How Long Does Credit Information Stay on Your Credit Report?
Your credit report is essentially your credit history. It compiles all the information concerning your credit habits and creates a tool that can be used by lenders and creditors to assess your creditworthiness. While your credit report does represent a good portion of your credit history, the information is not saved for the total duration of your credit using life. Your credit information is eventually removed from your credit report to make room for newer information (want to learn how to read your credit report? Click here).
Of course, the question on everyone’s mind is, how long does this credit information stay on my credit report for? This is what we’re going to take a closer look at so you can know exactly how long specific credit information will affect your credit report for.
What type of credit information shows up on my credit report?
Your credit report contains all important information, the good and the bad, regarding your credit accounts. A credit account is a general term used to describe credit cards, lines of credit and loans. If you have one or all of these credit products, they will appear on your credit report with the following information:
- Payment history, both on time and late payments.
- Non-sufficient funds (NSFs)
- Closed accounts because of fraud
- Debt management programs
- Consumer proposals
- Legal judgments
- Accounts in collections
Most lenders and creditors report directly to one of the two main credit reporting bureaus in Canada, TransUnion, and Equifax. The credit reporting bureaus then create credit reports that are used by creditors and lenders to assess a potential borrower’s creditworthiness.
Take a look at this infographic for a breakdown of your credit score.
How long do paid off credit accounts in good standing stay on my report for?
A credit account that was paid off on time and is in good standing will remain on your credit account for 20 years after the last day it was active. Often, people mistakenly believe that old credit accounts are bad information and do not want then on their reports. In fact, this is the exact type of information that you want to appear on your credit report (Is no credit history better than a bad credit history? Find out here). Old accounts, which were paid off on time, show potential future lenders that you can responsibly handle credit. A long and positive credit history is created by using credit and taking on loans.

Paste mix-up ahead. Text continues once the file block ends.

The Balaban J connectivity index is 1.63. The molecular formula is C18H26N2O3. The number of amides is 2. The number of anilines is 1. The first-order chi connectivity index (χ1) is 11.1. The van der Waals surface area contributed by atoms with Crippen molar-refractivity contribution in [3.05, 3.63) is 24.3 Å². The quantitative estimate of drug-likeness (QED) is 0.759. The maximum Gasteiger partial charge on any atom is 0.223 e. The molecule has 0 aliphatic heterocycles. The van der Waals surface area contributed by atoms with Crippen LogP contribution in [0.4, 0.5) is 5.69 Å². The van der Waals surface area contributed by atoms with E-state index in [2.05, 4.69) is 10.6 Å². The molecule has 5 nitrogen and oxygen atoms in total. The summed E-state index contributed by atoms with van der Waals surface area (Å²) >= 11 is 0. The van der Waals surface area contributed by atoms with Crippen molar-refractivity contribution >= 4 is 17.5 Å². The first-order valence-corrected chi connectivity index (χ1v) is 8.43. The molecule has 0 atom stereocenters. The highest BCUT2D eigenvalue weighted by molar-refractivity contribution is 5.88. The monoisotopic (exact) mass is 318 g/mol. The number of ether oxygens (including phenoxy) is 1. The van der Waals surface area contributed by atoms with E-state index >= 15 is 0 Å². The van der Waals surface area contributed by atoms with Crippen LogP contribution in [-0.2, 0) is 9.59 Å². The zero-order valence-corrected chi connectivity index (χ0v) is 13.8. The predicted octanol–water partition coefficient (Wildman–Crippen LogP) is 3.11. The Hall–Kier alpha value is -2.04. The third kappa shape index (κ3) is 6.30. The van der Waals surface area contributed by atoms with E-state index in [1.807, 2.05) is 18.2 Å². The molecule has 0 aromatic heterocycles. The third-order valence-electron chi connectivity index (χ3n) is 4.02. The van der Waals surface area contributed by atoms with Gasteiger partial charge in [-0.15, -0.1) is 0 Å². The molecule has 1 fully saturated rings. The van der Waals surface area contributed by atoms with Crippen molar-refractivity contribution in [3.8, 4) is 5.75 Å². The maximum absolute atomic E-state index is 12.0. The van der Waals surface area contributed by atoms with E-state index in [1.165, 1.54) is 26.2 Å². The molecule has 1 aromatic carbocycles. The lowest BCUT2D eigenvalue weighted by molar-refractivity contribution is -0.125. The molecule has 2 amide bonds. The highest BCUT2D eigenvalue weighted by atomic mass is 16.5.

How long do delinquent credit accounts stay on my report for?
When it comes to delinquent credit accounts or other negative credit information, it’s best for your overall credit health if that information is removed from your report as soon as possible. It’s this type of information that will lower your credit score and hinder your ability to get approved for the credit and loan products you need.
Learn how to protect your credit report, here.
Unfortunately, negative credit information does stay on your credit report as it’s used by creditors and lenders to assess your risk level. The good news is that negative credit information doesn’t stay on your credit report for as long as positive credit information.
Because there are so many different types of negative credit information that can appear on your credit report, here is a detailed list of how long each will stay on your report for.
Credit cards, lines of credit and loans = 6 years
A secured loan backed by an asset = 6 years
Non-sufficient funds (NSF) = 6 years
Closed chequing or savings accounts due to fraud = 6 years
Inquires = Equifax for 3 years, TransUnion for 6 years
Legal judgments = generally for 6 years
- TransUnion keeps legal judgment information for 7 years in Ontario, Quebec, New Brunswick and Newfoundland and Labrador and 10 years in P.E.I.
Accounts in Collection = 6 years
Liens = Equifax for 6 years, TransUnion for 5 years
Bankruptcy = generally for 6 years
- TransUnion keeps bankruptcy information for 7 years in Ontario, Quebec, New Brunswick, Newfoundland and Labrador, and P.E.I.
Multiple bankruptcies = 14 years
Consumer proposal = 3 years
Orderly payment of debts (OPD), only available in Alberta, Saskatchewan and Nova Scotia
- Equifax for 3 years from date paid
- TransUnion does not report the OPD itself but keeps each of the accounts associated with the OPD on record for 2 years following the date paid, or if sooner, 6 years from when the account first became delinquent.
Debt management program (DMP)
- Equifax for 3 years from the date paid. If a debt is not repaid, the DMP remains on credit report for 6 years following date filed.
- TransUnion does not report the DMP itself but keeps each of the accounts associated with the DMP on record for 2 years following the date paid, or if sooner, 6 years from when the account first became delinquent.
Remarks = 6 years
Keep in mind that the two credit reporting bureaus, Equifax and TransUnion, keep credit information for different amounts of time. Furthermore, some creditors report to only one bureau, therefore some information may not appear on your credit report if you only request a copy from one of the two bureaus.